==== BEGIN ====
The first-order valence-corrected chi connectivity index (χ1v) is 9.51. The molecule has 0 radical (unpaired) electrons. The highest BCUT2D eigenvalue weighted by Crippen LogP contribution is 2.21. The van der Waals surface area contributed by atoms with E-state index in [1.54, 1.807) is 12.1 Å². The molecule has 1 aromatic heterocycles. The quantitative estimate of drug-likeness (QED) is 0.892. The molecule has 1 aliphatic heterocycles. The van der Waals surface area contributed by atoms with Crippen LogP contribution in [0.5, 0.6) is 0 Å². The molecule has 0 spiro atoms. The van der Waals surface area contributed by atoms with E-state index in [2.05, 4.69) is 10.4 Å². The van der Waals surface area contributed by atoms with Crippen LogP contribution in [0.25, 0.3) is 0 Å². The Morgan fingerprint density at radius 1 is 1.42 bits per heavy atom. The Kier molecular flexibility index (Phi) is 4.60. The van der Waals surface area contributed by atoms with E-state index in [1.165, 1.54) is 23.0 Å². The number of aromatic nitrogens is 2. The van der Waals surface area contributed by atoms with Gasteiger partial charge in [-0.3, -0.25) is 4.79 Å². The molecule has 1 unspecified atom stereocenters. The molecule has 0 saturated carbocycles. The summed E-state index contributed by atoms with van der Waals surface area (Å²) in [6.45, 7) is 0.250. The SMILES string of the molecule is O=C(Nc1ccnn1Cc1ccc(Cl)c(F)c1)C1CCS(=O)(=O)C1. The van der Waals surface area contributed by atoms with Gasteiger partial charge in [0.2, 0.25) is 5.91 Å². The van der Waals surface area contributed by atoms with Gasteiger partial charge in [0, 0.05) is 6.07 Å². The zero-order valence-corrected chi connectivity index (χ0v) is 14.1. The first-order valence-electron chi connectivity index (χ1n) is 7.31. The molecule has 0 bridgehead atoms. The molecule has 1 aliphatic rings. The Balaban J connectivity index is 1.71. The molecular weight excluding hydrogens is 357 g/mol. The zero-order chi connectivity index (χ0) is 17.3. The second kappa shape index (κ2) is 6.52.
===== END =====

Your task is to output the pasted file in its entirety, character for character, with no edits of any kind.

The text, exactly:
The first-order valence-corrected chi connectivity index (χ1v) is 9.51. The molecule has 0 radical (unpaired) electrons. The highest BCUT2D eigenvalue weighted by Crippen LogP contribution is 2.21. The van der Waals surface area contributed by atoms with E-state index in [1.54, 1.807) is 12.1 Å². The molecule has 1 aromatic heterocycles. The quantitative estimate of drug-likeness (QED) is 0.892. The molecule has 1 aliphatic heterocycles. The van der Waals surface area contributed by atoms with Crippen LogP contribution in [0.5, 0.6) is 0 Å². The molecule has 0 spiro atoms. The van der Waals surface area contributed by atoms with E-state index in [2.05, 4.69) is 10.4 Å². The van der Waals surface area contributed by atoms with Crippen LogP contribution in [0.25, 0.3) is 0 Å². The Morgan fingerprint density at radius 1 is 1.42 bits per heavy atom. The Kier molecular flexibility index (Phi) is 4.60. The van der Waals surface area contributed by atoms with E-state index in [1.165, 1.54) is 23.0 Å². The number of aromatic nitrogens is 2. The van der Waals surface area contributed by atoms with Gasteiger partial charge in [-0.3, -0.25) is 4.79 Å². The molecule has 1 unspecified atom stereocenters. The molecule has 0 saturated carbocycles. The summed E-state index contributed by atoms with van der Waals surface area (Å²) in [6.45, 7) is 0.250. The SMILES string of the molecule is O=C(Nc1ccnn1Cc1ccc(Cl)c(F)c1)C1CCS(=O)(=O)C1. The van der Waals surface area contributed by atoms with Gasteiger partial charge in [0.2, 0.25) is 5.91 Å². The van der Waals surface area contributed by atoms with Gasteiger partial charge in [0, 0.05) is 6.07 Å². The zero-order valence-corrected chi connectivity index (χ0v) is 14.1. The first-order valence-electron chi connectivity index (χ1n) is 7.31. The molecule has 0 bridgehead atoms. The molecule has 1 aliphatic rings. The Balaban J connectivity index is 1.71. The molecular weight excluding hydrogens is 357 g/mol. The zero-order chi connectivity index (χ0) is 17.3. The second kappa shape index (κ2) is 6.52.